Paul can be pretty feisty when dealing with heretics. Honestly, Paul seems like a pretty feisty guy in general. But last night a thought occurred to me. Paul’s feisty personality can be an interesting example of the transformative power of Jesus. Here’s what I mean: Paul dealt with heretics a lot throughout his life, but somewhere in there a major shift took place. Paul dealt with heretics before he met Jesus and after he met Jesus. With Jesus comes a significant change in his thinking and actions toward those who pervert the faith.
Prior to Jesus, Paul describes himself as “a persecutor of the church” (Philippians 3:6). His zeal led him to the conclusion that those who “apostatized” and worshiped Jesus were dishonoring God, blaspheming, and needed to be violently pursued. A “zealot” was one whose religious convictions leads to violence and murder. They would kill for the faith. To be zealous often had violent consequences, and there is a long tradition of this in Judaism (see Phinehas who “was zealous for His God,” Numbers 25:6-13).
A fascinating account of this tradition of violent zeal is seen in Mattathias (1 Maccabees) when Greek officials attempt to force the Jews to blaspheme and offer pagan sacrifices. Mattathias was offered gold and silver and gifts for him and his sons if he would use his influence to help the Greeks Hellenize the Jews (1 Maccabees 2:17-18). Mattathias refused. To put it mildly. When the Greek officials threatened and tried to force the Jews to sacrifice, a willing Jewish man came forward. He was going to give in. Now read this next paragraph carefully:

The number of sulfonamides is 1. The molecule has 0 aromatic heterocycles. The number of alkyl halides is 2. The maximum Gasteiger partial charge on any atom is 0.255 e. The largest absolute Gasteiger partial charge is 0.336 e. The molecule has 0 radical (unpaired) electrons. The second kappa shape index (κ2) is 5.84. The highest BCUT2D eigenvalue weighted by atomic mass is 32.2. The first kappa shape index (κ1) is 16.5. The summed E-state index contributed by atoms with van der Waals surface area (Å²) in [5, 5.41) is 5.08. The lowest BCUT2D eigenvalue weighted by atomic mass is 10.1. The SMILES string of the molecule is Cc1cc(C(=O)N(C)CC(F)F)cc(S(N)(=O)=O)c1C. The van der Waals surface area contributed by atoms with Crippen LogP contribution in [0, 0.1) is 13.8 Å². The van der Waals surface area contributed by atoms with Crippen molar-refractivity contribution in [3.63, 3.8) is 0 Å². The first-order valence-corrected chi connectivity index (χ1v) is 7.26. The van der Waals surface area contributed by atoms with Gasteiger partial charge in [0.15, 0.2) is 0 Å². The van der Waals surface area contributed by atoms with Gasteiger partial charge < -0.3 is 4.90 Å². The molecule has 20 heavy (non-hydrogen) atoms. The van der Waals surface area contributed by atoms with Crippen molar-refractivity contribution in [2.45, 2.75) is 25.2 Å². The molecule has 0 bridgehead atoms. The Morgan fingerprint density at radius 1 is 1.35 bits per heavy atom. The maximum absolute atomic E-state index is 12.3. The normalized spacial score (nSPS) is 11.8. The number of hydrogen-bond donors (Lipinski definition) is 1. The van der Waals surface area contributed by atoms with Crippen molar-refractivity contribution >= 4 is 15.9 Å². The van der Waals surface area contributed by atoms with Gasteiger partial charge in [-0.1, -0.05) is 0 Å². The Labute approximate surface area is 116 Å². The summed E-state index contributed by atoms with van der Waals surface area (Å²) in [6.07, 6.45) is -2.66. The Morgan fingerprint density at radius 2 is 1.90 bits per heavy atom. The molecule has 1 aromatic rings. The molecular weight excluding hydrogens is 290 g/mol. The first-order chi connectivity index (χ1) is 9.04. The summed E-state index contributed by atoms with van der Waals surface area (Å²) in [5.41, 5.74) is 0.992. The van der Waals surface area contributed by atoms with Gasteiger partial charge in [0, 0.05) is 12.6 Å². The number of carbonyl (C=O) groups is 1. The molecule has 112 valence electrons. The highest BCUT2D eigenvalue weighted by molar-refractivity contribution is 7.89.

“When Mattathias saw it, he burned with zeal and his heart was stirred. He gave vent to righteous anger; he ran and killed him upon the altar. At the same time he killed the king’s officer who was forcing them to sacrifice, and he tore down the altar. Thus he burned with zeal for the law, as Phinehas did against Zimri the son of Salu. Then Mattathias cried out in the city with a loud voice, ‘Let every one who is zealous for the law and supports the covenant come with me!’” (1 Maccabees 2:24-27).
Paul is one who would have followed Mattathias. He would have been right with Phinehas. Paul saw Christianity as a perversion that needed to be snuffed out. He would be blessed as a righteous hero, a zealous devotee of Yahweh. This is what Paul means when he writes, “as to zeal, a persecutor of the church” (Philippians 3:6). That’s why he was “breathing threats and murder against the disciples of the Lord” (Acts 9:1) and why he says, “being zealous for God…I persecuted this Way to the death , binding and putting both men and women in prison” (Acts 22:3-4). Paul laments, “I used to persecute the church of God beyond measure and tried to destroy it…being more extremely zealous for my ancestral traditions” (Galatians 1:13-14).
Paul loved God. This is one way he showed it.